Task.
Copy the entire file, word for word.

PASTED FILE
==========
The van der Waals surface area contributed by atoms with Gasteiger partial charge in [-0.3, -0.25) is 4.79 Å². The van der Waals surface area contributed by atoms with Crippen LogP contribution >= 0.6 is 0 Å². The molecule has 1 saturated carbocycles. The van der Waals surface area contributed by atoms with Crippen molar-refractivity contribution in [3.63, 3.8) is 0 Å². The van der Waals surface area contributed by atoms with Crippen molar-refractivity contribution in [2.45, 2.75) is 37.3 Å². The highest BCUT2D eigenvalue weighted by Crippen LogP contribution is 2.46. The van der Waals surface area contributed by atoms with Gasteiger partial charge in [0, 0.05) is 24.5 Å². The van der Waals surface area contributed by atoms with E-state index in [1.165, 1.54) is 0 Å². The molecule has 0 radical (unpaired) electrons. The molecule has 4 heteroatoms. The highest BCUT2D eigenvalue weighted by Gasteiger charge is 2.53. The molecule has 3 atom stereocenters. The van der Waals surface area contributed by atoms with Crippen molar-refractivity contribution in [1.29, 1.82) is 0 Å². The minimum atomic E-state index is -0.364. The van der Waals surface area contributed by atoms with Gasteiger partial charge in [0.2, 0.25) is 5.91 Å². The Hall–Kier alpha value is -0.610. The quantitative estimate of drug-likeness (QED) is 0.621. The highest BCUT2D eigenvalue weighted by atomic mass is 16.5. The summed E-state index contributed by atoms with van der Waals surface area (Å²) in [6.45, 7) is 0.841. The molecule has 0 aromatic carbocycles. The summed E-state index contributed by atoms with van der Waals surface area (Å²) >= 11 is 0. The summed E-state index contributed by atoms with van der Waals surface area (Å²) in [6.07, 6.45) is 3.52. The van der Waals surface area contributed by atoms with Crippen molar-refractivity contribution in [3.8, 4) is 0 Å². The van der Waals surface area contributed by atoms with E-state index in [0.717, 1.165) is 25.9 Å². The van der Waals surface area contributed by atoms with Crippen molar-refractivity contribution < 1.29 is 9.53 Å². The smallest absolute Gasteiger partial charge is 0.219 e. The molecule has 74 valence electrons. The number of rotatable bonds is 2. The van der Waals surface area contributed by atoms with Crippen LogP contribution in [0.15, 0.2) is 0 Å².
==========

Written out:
The van der Waals surface area contributed by atoms with Gasteiger partial charge in [-0.3, -0.25) is 4.79 Å². The van der Waals surface area contributed by atoms with Crippen LogP contribution >= 0.6 is 0 Å². The molecule has 1 saturated carbocycles. The van der Waals surface area contributed by atoms with Crippen molar-refractivity contribution in [3.63, 3.8) is 0 Å². The van der Waals surface area contributed by atoms with Crippen molar-refractivity contribution in [2.45, 2.75) is 37.3 Å². The highest BCUT2D eigenvalue weighted by Crippen LogP contribution is 2.46. The van der Waals surface area contributed by atoms with Gasteiger partial charge in [0, 0.05) is 24.5 Å². The van der Waals surface area contributed by atoms with E-state index in [1.165, 1.54) is 0 Å². The molecule has 0 radical (unpaired) electrons. The molecule has 4 heteroatoms. The highest BCUT2D eigenvalue weighted by Gasteiger charge is 2.53. The molecule has 3 atom stereocenters. The van der Waals surface area contributed by atoms with Crippen molar-refractivity contribution in [1.29, 1.82) is 0 Å². The minimum atomic E-state index is -0.364. The van der Waals surface area contributed by atoms with Gasteiger partial charge in [0.2, 0.25) is 5.91 Å². The Hall–Kier alpha value is -0.610. The quantitative estimate of drug-likeness (QED) is 0.621. The highest BCUT2D eigenvalue weighted by atomic mass is 16.5. The summed E-state index contributed by atoms with van der Waals surface area (Å²) in [6.45, 7) is 0.841. The molecule has 0 aromatic carbocycles. The summed E-state index contributed by atoms with van der Waals surface area (Å²) >= 11 is 0. The summed E-state index contributed by atoms with van der Waals surface area (Å²) in [6.07, 6.45) is 3.52. The van der Waals surface area contributed by atoms with Crippen molar-refractivity contribution in [3.8, 4) is 0 Å². The van der Waals surface area contributed by atoms with E-state index in [0.717, 1.165) is 25.9 Å². The van der Waals surface area contributed by atoms with Crippen molar-refractivity contribution < 1.29 is 9.53 Å². The smallest absolute Gasteiger partial charge is 0.219 e. The molecule has 74 valence electrons. The number of rotatable bonds is 2. The van der Waals surface area contributed by atoms with Crippen LogP contribution in [0.15, 0.2) is 0 Å².